Segregationists used this coalition to harass and undermine the civil rights movement. Powerful Southern congressmen such as Texas Rep. Martin Dies and Mississippi Sen. James Eastland directed congressional committees that investigated spurious communist connections to major civil rights organizations. Their digging inspired more persistent and effective investigative bodies at the state and local levels. The Federal Bureau of Investigations was closely tied to these committees, and Director J. Edgar Hoover ordered exhaustive surveillance of civil rights organizations. Finding minimal communist influence, agents nonetheless harassed and even blackmailed key leaders such Martin Luther King Jr.

The conflation of protest with external agitation and communism did not defeat the civil rights movement, but it had serious effects. Harassment led leaders like King to distance themselves from some leftist allies and silenced some of the most radical proponents of civil rights, notably entertainer Paul Robeson who was blackballed for his communist sympathies. Subtler effects included self-censoring by movement leaders in an attempt to avoid championing causes that were too radical. For example, the NAACP abandoned its 1940s campaign to have the United Nations investigate human rights violations in both the South and the North to win national support for its narrower but less politically charged challenge to Jim Crow segregation.

The result is what scholar Mary Dudziak has called “a narrowing of acceptable civil rights discourse.” Overcoming this forced compromise proved difficult when organizers sought unsuccessfully to address broader inequalities of economics, housing and other social issues in the later 1960s. Their linguistic and tactical reticence helps explain why the civil rights movement faltered after defeating Jim Crow, and why economic inequalities and aspects of structural racism ranging from the educational achievement gap to unemployment to police brutality have continued into the present.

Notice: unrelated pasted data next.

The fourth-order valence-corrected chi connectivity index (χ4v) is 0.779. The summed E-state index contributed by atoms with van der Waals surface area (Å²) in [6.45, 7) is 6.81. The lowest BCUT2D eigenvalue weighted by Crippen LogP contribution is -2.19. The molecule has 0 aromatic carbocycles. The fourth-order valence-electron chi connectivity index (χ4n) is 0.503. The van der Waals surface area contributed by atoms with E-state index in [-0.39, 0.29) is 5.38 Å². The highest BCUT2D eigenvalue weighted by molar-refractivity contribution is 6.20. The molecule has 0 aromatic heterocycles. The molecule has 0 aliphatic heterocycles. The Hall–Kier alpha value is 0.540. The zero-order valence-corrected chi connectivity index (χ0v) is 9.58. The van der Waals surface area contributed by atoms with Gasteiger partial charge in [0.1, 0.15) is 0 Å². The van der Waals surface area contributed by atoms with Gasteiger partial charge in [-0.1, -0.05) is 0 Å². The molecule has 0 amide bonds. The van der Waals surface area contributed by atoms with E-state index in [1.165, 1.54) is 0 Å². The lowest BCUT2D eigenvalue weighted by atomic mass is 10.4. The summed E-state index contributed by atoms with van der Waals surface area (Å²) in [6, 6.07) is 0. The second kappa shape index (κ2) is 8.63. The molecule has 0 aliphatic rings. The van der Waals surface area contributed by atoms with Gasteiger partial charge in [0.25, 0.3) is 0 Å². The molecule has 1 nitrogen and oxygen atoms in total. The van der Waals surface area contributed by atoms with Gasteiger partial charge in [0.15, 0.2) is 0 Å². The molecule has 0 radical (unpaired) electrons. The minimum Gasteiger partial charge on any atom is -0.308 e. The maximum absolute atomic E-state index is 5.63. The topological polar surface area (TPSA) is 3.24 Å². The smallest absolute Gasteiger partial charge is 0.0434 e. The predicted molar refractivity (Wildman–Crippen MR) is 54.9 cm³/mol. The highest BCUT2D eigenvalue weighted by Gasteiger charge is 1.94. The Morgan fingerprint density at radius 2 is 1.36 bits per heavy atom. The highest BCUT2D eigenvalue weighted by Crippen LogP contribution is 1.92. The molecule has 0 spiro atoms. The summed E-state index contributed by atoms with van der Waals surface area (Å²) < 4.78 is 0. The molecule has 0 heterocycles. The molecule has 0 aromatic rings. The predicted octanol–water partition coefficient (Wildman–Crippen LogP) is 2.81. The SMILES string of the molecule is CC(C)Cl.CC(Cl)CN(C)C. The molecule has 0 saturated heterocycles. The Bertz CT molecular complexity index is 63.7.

The lesson of this experience is that blaming outside agitators only serves to deflect from the very real injustices experienced by African Americans and other underrepresented groups. This tactic allows politicians and everyday citizens to perpetuate fictions about how well local and national communities function while avoiding their own complicity in tolerating and even exacerbating inequalities. While segregationists could not protect Jim Crow with this rhetoric, they built sufficient support to limit the goals and achievements of the broader movement for black rights. The country prioritized exaggerated narratives of order and security over justice, allowing inequalities to fester and deepening fissures in American society that are bubbling over again in 2020.